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On Protein Corona Formation: Understanding Nano-Bio Interactions Toward Engineering Optical Nanomaterials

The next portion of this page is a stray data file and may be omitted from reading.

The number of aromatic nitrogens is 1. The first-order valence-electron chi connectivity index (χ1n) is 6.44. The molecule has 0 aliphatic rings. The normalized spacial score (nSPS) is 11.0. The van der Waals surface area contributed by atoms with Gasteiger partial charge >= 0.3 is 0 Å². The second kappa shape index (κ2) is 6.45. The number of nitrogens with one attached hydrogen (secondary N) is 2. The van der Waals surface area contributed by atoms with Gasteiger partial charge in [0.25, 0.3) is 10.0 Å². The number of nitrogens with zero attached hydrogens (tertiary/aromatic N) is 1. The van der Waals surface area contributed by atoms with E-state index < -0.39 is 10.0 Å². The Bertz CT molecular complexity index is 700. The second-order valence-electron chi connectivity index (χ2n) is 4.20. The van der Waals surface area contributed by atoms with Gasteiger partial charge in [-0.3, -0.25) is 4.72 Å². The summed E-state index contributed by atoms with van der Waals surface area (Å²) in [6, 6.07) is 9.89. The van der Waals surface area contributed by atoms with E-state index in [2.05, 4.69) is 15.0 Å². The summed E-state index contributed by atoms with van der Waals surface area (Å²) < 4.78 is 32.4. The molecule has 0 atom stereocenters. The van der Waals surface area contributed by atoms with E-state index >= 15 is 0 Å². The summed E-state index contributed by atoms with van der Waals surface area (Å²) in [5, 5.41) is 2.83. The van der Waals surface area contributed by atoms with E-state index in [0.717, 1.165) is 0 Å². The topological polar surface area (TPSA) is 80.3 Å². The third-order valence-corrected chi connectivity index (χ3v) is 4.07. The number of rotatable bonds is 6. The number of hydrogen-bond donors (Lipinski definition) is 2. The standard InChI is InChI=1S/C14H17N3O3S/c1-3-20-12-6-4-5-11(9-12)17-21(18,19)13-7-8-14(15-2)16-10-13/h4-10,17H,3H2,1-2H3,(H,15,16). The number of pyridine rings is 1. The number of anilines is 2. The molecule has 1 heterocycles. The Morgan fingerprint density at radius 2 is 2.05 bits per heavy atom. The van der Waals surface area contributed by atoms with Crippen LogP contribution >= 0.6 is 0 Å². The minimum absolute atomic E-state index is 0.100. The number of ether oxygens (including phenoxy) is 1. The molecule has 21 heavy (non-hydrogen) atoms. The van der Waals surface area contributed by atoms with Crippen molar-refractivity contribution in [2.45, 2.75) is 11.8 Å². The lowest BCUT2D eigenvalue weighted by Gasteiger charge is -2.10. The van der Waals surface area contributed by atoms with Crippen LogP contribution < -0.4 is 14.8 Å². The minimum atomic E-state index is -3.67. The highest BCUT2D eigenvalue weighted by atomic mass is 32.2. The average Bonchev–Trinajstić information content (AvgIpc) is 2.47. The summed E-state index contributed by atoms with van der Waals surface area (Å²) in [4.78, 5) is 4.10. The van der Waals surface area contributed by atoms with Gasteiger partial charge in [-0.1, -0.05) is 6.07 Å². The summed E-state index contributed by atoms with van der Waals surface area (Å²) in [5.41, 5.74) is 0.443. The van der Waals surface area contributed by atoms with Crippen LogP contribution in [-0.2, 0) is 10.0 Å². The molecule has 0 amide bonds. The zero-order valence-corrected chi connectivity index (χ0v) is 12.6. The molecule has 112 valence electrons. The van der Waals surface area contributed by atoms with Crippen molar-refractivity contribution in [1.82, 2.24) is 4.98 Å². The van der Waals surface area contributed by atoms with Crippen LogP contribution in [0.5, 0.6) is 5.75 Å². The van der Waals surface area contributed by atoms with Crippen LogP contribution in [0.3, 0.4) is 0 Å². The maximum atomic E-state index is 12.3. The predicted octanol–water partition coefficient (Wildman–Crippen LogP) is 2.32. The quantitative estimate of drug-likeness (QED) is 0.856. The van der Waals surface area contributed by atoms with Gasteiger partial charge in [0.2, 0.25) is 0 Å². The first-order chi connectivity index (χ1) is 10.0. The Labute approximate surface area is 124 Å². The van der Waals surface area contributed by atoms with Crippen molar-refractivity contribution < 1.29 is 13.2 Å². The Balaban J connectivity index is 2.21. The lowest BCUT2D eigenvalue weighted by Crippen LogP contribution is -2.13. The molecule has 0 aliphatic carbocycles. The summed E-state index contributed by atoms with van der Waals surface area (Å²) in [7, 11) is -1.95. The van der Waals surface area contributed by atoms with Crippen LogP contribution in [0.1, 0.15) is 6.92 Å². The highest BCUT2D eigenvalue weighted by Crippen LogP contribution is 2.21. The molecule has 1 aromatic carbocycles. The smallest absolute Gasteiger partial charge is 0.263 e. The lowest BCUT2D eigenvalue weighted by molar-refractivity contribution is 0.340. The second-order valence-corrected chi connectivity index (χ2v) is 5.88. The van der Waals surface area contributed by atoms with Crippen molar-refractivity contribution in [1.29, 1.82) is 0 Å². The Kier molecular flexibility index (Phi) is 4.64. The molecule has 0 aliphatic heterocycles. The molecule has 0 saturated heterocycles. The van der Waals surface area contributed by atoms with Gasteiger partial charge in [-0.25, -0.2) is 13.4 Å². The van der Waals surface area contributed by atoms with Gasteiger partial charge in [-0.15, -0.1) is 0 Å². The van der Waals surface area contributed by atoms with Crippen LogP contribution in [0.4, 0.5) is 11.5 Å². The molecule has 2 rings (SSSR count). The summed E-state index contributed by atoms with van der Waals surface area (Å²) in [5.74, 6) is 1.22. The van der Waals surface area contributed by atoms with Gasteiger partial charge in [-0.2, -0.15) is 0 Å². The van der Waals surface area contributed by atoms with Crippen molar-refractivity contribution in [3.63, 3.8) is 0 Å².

Engineered nanoparticles have emerged as a promising platform upon which to develop biological sensing, imaging, and delivery tools. Yet, a paramount challenge toward implementing such technologies is understanding how these engineered nanoparticles are affecting and being affected by the complex bioenvironments in which they are applied. Introducing a nanoparticle into a biological system rapidly establishes a nano-bio interface, as biomolecules, most notably proteins, adsorb to the nanoparticle surface to form the “corona”. The abruptness of protein adsorption on foreign nanoparticle surfaces causes proteins to interact in atypical modes, contrary to normal biomolecular interactions governed by precise genetic control, and often produces undesirable outcomes such as protein denaturation. Further, protein corona formation unpredictably changes the nanoparticle identity and fate, as the adsorbed proteins mask original surface characteristics and endow new biochemical properties to the nanoparticle. As a result, how the nanoparticle-corona complex interacts with biological machinery is impacted and in vivo circulation, bioaccumulation, and biocompatibility outcomes are drastically modified. Consequently, protein corona formation can disrupt the nanoparticle’s designated function by attenuating or eliminating nanoparticle efficacy relative to its in vitro performance. Conversely, the protein corona can be taken advantage of, with an engineered protein corona that facilitates new sensing modalities or stealth transport in targeted delivery applications, with improved nanoparticle functionality or therapeutic effect to follow. In both cases, the protein corona displayed on the nanoparticle surface is a principal design parameter for ensuring successful applications of nanotechnologies in biological systems.